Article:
Details of further usage incidents:

Ernst Udet of Jasta 4 on 29 June. Flying his Fokker DVII marked with his famous “Du doch nicht!”, Udet was shot up by the rear gunner of a Breguet and bailed out. His harness became fouled in the tailplane but fortunately he was able to bend the elevator sufficiently to release it. He landed unharmed and flew another sortie later that afternoon. Following this event Udet added a further 27 victories to his score by the war’s end

Fritz Friedrichs, Jasta 10 on 15 July. His Fokker D.VII (309/18) burst into flames when the incendiary bullets he used for attacking balloons self-ignited. As he bailed out of the burning Fokker, his parachute caught and tore on the tailplane. Friedrichs fell to his death, never knowing he'd won the Blue Max.

Josef Raesch of Jasta 43 on 25 July. He was shot down by a Sopwith Camel flown by South African ace Ivan Hind of 40 Squadron. Raesch escaped with only minor burns when he parachuted from the flaming aircraft. Credited with 7 victories by the end of the war

Leutnant der Reserve Paul Vogel, Jasta 23b bailed out successfully on 25 July plus a second time on 30th July

Erich Löwenhardt of Jasta 10 on 10 Aug. Collided with Ltn. Alfred Wentz of Jasta 11 (who also parachuted out and survived). According to an early C&C article Loewenhardt's parachute opened, but the opening force caused the parachute harness to break and he fell to his death.

Hans Pippart of Jasta 19 on 11 Aug. After attacking an enemy balloon, Pippart was forced to jump from his damaged Fokker. He was killed when his parachute failed to open. He had been credited with 22 victories

Robert Schmidt of Jasta 43 on 12 Aug. No other details have been found

On 4th September Kurt Jentsch of Jasta 'Boelcke' was badly wounded in his left leg, but instead of taking to his parachute he chose to make the 20-minute flight back to Emerchicourt, where he landed safely. When his mechanics lifted him out of the cockpit, Jentsch discovered that his parachute had been shredded by bullets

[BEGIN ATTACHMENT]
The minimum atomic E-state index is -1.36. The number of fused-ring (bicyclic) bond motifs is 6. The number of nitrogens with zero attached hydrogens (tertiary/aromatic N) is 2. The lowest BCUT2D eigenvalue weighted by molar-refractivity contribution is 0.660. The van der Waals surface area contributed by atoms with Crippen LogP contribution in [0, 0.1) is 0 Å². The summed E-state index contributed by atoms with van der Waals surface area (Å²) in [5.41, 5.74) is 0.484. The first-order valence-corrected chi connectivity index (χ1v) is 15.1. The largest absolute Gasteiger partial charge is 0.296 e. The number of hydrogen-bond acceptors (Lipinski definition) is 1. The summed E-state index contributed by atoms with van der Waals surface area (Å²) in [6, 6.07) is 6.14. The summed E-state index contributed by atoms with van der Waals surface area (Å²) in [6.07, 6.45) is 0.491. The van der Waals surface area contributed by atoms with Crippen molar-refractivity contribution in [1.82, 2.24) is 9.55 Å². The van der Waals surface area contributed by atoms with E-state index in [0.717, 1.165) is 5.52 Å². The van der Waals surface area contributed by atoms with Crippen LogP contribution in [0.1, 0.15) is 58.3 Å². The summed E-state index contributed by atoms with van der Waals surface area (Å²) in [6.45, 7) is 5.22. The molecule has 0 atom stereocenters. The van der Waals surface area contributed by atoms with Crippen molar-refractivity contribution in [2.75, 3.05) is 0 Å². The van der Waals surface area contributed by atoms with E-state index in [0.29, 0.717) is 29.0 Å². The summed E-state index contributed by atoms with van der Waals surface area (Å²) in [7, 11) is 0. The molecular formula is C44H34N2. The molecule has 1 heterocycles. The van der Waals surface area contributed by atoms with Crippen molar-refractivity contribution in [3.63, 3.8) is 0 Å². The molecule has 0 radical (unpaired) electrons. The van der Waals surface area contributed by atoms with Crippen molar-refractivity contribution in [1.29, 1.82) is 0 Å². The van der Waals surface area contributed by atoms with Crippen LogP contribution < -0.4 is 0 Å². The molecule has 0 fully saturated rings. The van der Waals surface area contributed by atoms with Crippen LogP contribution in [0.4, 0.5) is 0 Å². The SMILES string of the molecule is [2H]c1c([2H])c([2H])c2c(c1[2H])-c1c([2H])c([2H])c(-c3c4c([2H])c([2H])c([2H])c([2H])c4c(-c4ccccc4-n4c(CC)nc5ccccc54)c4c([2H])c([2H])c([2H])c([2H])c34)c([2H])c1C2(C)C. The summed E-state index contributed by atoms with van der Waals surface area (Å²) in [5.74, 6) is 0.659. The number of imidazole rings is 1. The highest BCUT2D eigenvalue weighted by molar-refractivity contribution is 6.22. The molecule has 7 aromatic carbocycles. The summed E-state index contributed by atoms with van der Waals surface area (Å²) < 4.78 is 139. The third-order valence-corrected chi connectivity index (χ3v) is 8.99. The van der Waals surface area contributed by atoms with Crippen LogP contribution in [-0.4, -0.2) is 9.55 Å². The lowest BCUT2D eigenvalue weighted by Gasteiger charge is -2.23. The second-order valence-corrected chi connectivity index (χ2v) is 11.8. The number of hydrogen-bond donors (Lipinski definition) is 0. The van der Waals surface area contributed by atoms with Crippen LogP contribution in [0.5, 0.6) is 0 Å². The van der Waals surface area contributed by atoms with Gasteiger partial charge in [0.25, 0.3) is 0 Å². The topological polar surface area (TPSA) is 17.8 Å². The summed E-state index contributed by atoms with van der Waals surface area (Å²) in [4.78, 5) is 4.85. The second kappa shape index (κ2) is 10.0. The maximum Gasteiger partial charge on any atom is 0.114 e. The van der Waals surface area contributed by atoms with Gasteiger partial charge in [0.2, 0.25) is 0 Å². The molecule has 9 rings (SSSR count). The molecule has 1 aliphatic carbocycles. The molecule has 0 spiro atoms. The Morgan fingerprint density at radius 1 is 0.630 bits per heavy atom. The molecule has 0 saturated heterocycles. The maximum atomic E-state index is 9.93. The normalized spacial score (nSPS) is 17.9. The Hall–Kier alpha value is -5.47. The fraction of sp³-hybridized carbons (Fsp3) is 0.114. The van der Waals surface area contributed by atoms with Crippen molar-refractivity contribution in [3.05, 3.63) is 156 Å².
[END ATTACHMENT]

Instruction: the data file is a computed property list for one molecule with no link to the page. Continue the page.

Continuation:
Paul Baümer of Jasta Boelcke, September 1918. On the occasion of his 30th victory Baumer’s aircraft took a burst of fire from a second British two seater so he bailed out, successfully, going on to score a further 13 victories by the war’s end

Otto Fruhner of Jasta 26 on 20 Sept. Fruhner was wounded and forced to parachute from his plane when he collided with a Sopwith Camel from 203 Squadron. Credited with 27 victories and survived the war

Fritz Rumey of Jasta 5 on 27 Sept. Rumey's Fokker D.VII was badly damaged when he collided with an S.E.5a flown by South African ace George Lawson. Rumey jumped from his plane but was killed when his parachute failed to open. He had 45 victories

Theodor Osterkamp, 2. Marine Feld Jasta, attacked by three Spads on 28 Sep 1918 and successfully bailed out. Osterkamp ended the war with 32 confirmed victories.

Herbert Boy of Jasta 14 on 7 Oct. His Fokker D.VII was shot down in flames by an S.E.5a near Staden. His opponent that day was Canadian ace Camille Lagesse of 29 Squadron, who watched Boy bale out of his plane with a burning parachute. Badly wounded, Boy survived the jump but was captured when he reached the ground.

Uffz Rudolf Gustav Praclik, Jasta 5, 25th October. Engaged with SE5as from 60 Sqn; Lt L H Smith, SE5a E1276, shot down a Fokker DVII that went down in flames, the pilot jumping in a parachute, over Berlaimont, landed safely WIA.